down cross right results icon premium content video video hollow icon audio lifeNews icon-comment tick starFilled betSlip hot icon-liveCommentary refresh spinner arrow-down

Arc warns staff of redundancies in wake of expected betting shop closures

Lingfield's owner Arena Racing Company has warned staff of compulsory redundancies
1 of 1

Arena Racing Company has warned staff compulsory redundancies are likely at the racecourse group as a result of the financial blow from the expected betting shop closures caused by the government's crackdown on FOBTs, the Racing Post understands.

The news follows on from Arc's announcement in December it would be reducing its executive contribution to prize-money by £3 million in 2019 due to the changing economics of the sport's funding. The reduction comes into force from February 11.

British racing's leadership has warned the government's decision to reduce FOBT stakes to £2 from £100 from April 1 is expected to result in a major reduction in the number of betting shops in Britain and lead to a cut in media rights payments to racecourses estimated to be in the region of £40-60m.

Arc is budgeting for 1,000 betting shops to have closed by the end of 2019 alone.

It is understood Arc's staff have been informed of the company's position this week. It is believed voluntary redundancy packages will be made available but Arc's workforce were warned compulsory job losses were very likely.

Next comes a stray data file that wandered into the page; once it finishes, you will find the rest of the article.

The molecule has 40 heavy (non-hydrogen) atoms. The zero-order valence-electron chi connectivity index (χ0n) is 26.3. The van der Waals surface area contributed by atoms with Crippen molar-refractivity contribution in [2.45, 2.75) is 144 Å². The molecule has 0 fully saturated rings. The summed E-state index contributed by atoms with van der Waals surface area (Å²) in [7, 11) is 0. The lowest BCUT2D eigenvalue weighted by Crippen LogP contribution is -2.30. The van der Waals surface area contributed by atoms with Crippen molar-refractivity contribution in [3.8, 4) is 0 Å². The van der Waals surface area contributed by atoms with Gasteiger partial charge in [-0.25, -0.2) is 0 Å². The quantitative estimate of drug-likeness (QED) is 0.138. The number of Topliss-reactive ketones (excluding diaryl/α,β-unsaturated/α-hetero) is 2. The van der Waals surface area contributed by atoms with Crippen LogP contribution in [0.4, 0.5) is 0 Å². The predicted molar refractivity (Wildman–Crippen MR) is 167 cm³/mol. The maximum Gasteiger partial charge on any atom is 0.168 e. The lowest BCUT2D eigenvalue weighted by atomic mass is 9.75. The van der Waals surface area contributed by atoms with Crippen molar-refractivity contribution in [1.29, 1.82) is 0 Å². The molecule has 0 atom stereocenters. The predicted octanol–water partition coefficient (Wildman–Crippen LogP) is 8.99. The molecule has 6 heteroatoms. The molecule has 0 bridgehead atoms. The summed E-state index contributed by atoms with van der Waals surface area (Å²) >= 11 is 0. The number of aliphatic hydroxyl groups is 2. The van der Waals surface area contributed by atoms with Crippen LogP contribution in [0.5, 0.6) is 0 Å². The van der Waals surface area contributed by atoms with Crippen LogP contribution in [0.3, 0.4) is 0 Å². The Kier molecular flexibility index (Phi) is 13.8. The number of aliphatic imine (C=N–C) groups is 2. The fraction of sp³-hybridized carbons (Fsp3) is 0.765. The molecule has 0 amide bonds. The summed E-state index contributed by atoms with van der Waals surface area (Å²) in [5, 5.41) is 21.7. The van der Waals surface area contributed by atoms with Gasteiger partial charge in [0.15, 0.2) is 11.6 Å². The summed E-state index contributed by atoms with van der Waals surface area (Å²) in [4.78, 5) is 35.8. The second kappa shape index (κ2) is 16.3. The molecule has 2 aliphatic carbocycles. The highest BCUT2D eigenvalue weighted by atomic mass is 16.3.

It is not known how many and where the cuts will be made and, when contacted by the Racing Post, Arc said it did not wish to comment on employee matters.

Arc employs 650 permanent staff and engages with 3,500 casual staff for racing and events across its 16 courses, which include Chepstow, Doncaster and Lingfield.

Chepstow: one of 16 Arc courses

The racecourse group had already signalled it was planning to tighten the purse strings with the news it was set to reduce its executive contribution to prize-money, funding which would have been used to "unlock" extra prize-money from levy funds for the lower levels of the programme book.

At the time Arc chief executive Martin Cruddace said the group "simply cannot continue to support our current levels of executive contribution to prize-money and unlock all qualifying races, as was the case throughout 2018".

He called for other racing stakeholders to support his request for the unlocked funding to still be made available in order to mitigate the impact on owners, trainers, jockeys and stable staff.

The issue is set to be discussed this week at the Levy Board's scheduled board meeting.

Arc's total commitment to prize-money from its own coffers for 2019 will be £15.3m, down 16 per cent from 2018, having been £11.3m in 2015. Further reductions have not been ruled out.

The decision was criticised by a number of trainers, with the National Trainers Federation saying it was "disgusted" by the move.

Jockey Club Racecourses is maintaining its executive contribution to prize-money this year, despite bracing itself for what was described as a "multi-million pound reduction" in income from media rights – it will be the first time in a decade JCR has not increased its contribution from the previous year.

Did you know you can bet via the Racing Post mobile app/website? Simply sign in with your favourite bookmaker via the Accounts button and then bet direct from our racecards


The news follows on from Arc's announcement in December it would be reducing its executive contribution to prize-money by £3 million in 2019
E.W. Terms